Today we visited the WHO polio headquarters in Delhi and heard a presentation from the head of the program. Then we went to the airport and flew to Dhaka Bangladesh. They said that we had to be at the airport 3 hours before the flight and they were not kidding. The process took a long time. The baggage limitation was less on this flight than the international flight so we had to pay ~$350 in excess baggage fees. But we are now in a hotel in Dhaka and tomorrow will go to the homes of Rotary members who will host us for the rest of our stay in Bangladesh.

The trip from the airport was similar to that in Delhi with incredible traffic and many beggars who would attack our bus when we were caught at a light or stopped by traffic. However, here many we selling popcorn. I didn't know that it was so popular here. Many of the buses and taxes run on compressed natural gas as in Delhi to reduce pollution.

Flying in it was amazing that there was so much water considering that we are about 200km from the shore. This is certainly a wet country.

During each immunization effort 176 million children are immunized in 3-4 days
200 million houses visited
1.1 million house to house teams
2.7 million vaccinators deployed
155,00 supervisors deployed
800,000 booths set up

This is indeed a massive effort that is done several times a year, partially because of the high birth rate in the effected areas which are primarily in the north of the country. The country of India is now bearing about 70 % of the cost which was not the case in the past.
since the program started the incidence of polio has been reduced 99% but it still exists.

Rotary has contributed over 633 million dollars to the world wide effort over the years not to mention the in country and visiting Rotary volunteers that have participated in the program at their own expense.

The Gates matching grant of 100 million is large but not as large as what has already been contributed by Rotary members.

Wednesday, December 5, 2007

Carl Good Continues Bangladesh Project

Latest post from Carl Good's blog.....pictured is Carl with some heart repair patients.

Hi all,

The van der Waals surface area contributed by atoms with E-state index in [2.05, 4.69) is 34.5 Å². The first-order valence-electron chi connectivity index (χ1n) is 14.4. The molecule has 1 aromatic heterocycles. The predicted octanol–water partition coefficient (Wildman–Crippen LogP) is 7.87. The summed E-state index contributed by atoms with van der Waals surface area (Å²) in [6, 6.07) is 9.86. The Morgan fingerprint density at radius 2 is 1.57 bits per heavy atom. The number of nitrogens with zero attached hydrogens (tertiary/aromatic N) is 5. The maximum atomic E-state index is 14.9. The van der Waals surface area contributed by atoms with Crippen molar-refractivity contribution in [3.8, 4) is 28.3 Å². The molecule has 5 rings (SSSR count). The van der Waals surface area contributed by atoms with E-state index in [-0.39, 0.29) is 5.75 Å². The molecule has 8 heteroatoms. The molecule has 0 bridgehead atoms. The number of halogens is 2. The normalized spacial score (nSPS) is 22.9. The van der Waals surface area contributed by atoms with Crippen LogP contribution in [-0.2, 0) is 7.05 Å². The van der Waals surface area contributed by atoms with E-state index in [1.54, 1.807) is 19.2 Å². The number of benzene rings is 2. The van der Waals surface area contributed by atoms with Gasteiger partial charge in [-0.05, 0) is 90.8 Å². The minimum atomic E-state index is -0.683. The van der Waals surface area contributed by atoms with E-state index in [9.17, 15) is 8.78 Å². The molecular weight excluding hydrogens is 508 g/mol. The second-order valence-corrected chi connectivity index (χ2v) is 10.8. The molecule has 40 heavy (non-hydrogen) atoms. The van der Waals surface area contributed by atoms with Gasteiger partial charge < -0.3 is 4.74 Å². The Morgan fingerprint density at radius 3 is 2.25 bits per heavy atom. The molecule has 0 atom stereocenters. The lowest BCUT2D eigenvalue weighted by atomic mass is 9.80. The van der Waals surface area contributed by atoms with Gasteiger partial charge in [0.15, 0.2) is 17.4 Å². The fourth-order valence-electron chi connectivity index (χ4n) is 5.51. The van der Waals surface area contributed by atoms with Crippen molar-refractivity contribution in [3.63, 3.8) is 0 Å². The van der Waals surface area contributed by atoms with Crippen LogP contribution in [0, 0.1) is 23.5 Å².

Today we started out with an orientation meeting in the hotel lobby with more cautions with regard to the immunization process and our own intestinal health. While I am optimistic about the immunizations, my intestinal health may be another matter. We were told to bring our own toilet paper as well as avoiding anything that is not bottles or is steaming hot. Tomorrow we start by visiting the World Health Organization headquarters in Delhi and then fly to Dhaka. Tomorrow night will be in a hotel but from then on we will be staying at the home of a Rotary member in Bangladesh. There will be 2.4 million immunizations using the oral Sabin vaccine in this effort with the participation of 4,000 local Rotary members from 52 clubs. Our group will be doing some of the immunizations which require us to get the drops into the child's mouth.After our orientation meeting this morning we were bussed to the Escorts Heart Institute that has Rotary support and met with doctors and patients. For children the most common operation is closing a hole between the two sides of the heart which costs about $1,600. A man from the Netherlands was there who funds one operation a month from his own funds. Rotary provides support through the "Gift of Life" project. It is amazing how many Rotary clubs there are in India and Bangladesh and how active they are in this and the polio immunization program.In the afternoon we went to St. Stephens Hospital, the oldest in India, and visited the polio ward, talks to patients and doctors. It is heart wrenching to see these deformed children knowing that the disease is preventable. The hospital performs surgery to correct some of the deformity and provides braces and training for dealing with the disease. Again, Rotary provides support and most of the costs are not borne by the patients many of whom cannot afford the trip to Delhi for treatment. The program is being extended to outlying hospitals. In Bangladesh polio has been eradicated but has come back due to transmission from Nigeria through Pakistan and India. I suppose that the organizers scheduled this hospital visit so that we could see what happens if immunizations are not carried out. An interesting tidbit is that many children have chronic diarrhea which since the vaccine contains live virus and sanitation is poor, the immunized can actually provide immunizations to those they come in contact with that have not been officially immunized.